I claim no great affection for either candidate. On any number of issues I care about, there isn’t much daylight between them. The economic crisis, however, has exposed McCain as a political charlatan of the first order. It has also done much to reveal the prevailing attitude of the American right, who evidently yearn for any man on horseback to lead them forward.
Consider this: McCain, despite his self-admitted lack of economic knowledge, has decided to parachute into Washington to save the day (via Slate, emphasis mine):
It’s not clear what, exactly, McCain is going to do in Washington. He doesn’t sit on any of the relevant committees, and everyone is already deep in negotiations. Still, he’s coming anyway. It doesn’t make much logical sense. The only way to understand it is politically: In a presidential campaign, the surest sign that a candidate is playing politics on an issue is when he claims not to be playing politics on an issue. The only way for McCain to convince everyone that his intentions are 100 percent pure is for him to drop out of the race completely. A campaign doesn’t end—and its distracting affects don’t disappear—just because one candidate says so.
In doing so, he will probably provide enough political cover for wavering Republicans to vote for the bailout. Nascent efforts at real Congressional oversight will inevitably fall under the weight of bipartisan asininity. And if the bailout wasn’t going to get passed in record time without McCain, it’s guaranteed to sail through now: Congressional leaders are apparently anxious to push something – anything! – through before Maverick swoops in and steals the whole show.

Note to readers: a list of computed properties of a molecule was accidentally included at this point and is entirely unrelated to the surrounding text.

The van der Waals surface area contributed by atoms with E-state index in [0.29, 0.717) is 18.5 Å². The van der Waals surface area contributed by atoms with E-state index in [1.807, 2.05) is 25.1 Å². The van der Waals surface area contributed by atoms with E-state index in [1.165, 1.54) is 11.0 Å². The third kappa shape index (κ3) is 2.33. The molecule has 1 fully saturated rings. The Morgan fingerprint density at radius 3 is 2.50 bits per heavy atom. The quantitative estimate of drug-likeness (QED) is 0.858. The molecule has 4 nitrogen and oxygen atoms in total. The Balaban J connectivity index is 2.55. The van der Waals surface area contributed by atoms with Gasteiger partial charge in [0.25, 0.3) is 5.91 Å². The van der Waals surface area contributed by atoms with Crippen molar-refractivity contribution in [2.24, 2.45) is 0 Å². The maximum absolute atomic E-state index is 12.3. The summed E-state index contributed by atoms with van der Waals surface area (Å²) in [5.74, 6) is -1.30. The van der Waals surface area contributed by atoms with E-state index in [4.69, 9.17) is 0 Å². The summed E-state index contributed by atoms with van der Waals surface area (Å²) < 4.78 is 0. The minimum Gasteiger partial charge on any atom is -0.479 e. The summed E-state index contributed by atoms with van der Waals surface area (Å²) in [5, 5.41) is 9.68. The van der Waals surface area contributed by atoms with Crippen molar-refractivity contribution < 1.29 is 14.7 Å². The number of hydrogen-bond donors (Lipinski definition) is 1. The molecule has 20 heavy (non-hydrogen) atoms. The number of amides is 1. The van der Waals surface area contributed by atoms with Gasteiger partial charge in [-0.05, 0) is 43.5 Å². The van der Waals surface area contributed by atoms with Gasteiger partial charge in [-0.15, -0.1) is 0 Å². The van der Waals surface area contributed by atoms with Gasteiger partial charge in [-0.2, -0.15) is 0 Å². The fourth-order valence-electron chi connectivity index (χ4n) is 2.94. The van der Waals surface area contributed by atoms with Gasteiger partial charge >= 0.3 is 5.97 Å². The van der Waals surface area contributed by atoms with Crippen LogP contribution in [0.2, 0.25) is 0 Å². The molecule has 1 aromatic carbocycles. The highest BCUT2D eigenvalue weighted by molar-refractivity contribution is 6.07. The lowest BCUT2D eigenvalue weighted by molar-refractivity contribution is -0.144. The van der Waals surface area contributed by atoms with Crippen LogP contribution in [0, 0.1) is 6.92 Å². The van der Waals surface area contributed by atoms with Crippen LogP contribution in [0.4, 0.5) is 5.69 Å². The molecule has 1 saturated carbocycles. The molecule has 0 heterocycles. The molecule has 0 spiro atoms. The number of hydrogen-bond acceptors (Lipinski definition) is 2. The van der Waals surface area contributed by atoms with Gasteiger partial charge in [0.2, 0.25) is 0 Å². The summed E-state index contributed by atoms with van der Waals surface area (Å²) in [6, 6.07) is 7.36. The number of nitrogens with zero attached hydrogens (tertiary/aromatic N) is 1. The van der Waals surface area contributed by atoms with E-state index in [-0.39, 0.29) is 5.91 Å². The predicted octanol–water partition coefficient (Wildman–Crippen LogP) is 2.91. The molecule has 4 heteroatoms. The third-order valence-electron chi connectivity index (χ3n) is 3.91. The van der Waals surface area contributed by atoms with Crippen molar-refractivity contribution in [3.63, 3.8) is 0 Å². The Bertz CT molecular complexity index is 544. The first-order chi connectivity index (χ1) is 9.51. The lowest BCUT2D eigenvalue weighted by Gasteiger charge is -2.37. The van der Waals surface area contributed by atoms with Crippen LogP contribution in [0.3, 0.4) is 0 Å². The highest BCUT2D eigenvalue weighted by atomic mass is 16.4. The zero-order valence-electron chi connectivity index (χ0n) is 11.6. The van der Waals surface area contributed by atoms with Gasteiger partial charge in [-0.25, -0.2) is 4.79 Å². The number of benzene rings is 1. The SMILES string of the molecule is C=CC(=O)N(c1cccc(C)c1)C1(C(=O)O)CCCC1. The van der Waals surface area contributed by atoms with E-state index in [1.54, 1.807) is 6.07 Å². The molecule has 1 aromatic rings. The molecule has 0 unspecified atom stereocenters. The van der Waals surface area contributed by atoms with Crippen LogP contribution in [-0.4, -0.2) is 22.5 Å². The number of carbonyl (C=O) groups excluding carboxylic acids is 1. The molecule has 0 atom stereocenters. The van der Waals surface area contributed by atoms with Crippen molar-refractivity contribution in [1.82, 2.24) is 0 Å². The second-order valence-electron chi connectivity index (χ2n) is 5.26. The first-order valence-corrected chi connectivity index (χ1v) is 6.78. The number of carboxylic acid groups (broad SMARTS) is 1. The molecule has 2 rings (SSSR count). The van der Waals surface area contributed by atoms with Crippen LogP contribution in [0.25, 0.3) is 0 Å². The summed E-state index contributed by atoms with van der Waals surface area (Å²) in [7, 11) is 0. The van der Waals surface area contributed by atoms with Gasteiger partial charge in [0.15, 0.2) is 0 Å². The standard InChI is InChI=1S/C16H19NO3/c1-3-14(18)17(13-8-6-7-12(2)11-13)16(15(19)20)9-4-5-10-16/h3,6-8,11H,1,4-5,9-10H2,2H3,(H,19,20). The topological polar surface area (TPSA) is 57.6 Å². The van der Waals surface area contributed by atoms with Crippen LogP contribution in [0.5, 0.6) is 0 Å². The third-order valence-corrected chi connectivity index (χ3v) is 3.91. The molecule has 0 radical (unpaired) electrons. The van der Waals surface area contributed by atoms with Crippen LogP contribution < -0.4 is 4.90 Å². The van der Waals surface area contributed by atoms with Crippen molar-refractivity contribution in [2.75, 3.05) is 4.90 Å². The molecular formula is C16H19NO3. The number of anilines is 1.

And “conservatives” – the same people who should at least feign suspicion over the whole ordeal – rush to praise McCain for his bold leadership. Any leadership will do – any leadership whatsoever! This gem of a post praises Hillary Clinton – Hillary Clinton! – for announcing her solution to our financial meltdown. The author candidly admits she disagrees with Clinton’s policy prescriptions, but at least she’s doing something, which is now touted as evidence of credible national leadership.
I’m not opposed to the bailout as a matter of principle. I understand our economic crisis is grave. But the process itself has been absolutely horrific. Rhetorical window-dressing has replaced legislative oversight as Congress’s primary function. The Treasury Department has apparently decided to wring as much cash out of the legislature as possible – the theory being that they’re just stupid and scared enough to fall for it. Prudence and caution are both in short supply, and McCain’s grandstanding promises to remedy absolutely nothing. This is leadership?